Book Review: Lee W. Anderson, Congress and the Classroom: From the Cold War to "No Child Left Behind"

Author
Priscilla Wohlstetter
Content Type
Journal Article
Journal
Political Science Quarterly
Volume
123
Issue Number
3
Publication Date
Fall 2008
Institution
Academy of Political Science
Abstract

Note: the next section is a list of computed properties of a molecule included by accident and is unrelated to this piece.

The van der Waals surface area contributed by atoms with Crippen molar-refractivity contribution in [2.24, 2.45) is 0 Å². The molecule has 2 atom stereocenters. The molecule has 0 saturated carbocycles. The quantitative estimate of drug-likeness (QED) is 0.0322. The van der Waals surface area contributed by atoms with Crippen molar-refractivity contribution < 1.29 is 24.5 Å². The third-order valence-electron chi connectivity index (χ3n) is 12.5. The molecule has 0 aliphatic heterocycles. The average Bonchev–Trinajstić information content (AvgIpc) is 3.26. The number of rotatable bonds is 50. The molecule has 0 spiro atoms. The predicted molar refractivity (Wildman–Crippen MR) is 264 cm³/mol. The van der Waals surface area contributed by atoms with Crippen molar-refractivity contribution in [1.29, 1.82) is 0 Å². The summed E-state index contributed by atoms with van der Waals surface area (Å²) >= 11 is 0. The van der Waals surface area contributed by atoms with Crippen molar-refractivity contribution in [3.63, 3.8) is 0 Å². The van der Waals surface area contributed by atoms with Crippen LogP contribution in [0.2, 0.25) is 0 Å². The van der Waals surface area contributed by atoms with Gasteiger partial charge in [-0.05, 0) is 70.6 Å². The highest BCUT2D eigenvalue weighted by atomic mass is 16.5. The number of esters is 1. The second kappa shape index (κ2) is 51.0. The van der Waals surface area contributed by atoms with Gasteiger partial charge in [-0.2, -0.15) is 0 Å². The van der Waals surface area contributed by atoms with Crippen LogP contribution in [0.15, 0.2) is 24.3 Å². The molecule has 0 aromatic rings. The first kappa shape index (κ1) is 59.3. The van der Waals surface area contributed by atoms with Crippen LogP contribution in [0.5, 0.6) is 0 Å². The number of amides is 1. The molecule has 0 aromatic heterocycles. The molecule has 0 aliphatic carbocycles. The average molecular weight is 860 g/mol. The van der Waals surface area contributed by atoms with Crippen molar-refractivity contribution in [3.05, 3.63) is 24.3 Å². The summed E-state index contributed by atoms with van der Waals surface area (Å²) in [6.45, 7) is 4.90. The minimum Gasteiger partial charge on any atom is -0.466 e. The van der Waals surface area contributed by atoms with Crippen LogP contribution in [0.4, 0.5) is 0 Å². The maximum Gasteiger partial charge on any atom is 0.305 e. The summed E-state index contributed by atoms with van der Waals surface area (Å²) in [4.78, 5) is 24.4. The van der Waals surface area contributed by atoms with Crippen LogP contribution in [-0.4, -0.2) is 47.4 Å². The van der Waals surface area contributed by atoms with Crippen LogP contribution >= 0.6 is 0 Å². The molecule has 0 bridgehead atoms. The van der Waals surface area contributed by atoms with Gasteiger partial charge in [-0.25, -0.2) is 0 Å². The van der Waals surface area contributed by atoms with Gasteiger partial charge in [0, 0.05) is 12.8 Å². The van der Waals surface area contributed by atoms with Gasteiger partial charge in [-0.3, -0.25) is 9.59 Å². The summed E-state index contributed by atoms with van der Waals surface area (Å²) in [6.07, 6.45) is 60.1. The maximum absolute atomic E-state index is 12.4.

It was considered strange and a bit odd when many conservatives in Congress joined liberals to enact the No Child Left Behind Act of 2001 (NCLB), which most political observers argued represented an unprecedented role for the federal government in education policy. By tradition, conservatives had been more likely to prefer state, local, and private initiatives to federal laws and regulations; liberals, on the other hand, favor the federal government offering solutions to help meet needs that states and school systems are unable to meet themselves. Lee Anderson traces the evolution of federal involvement in education as a function of the narrowing ideological positions of liberals and conservatives. While conventional wisdom holds that NCLB represents a marked departure from previous federal policies, Anderson's position is that NCLB was more of an outgrowth of (rather than as a radical departure from) previous federal education policies.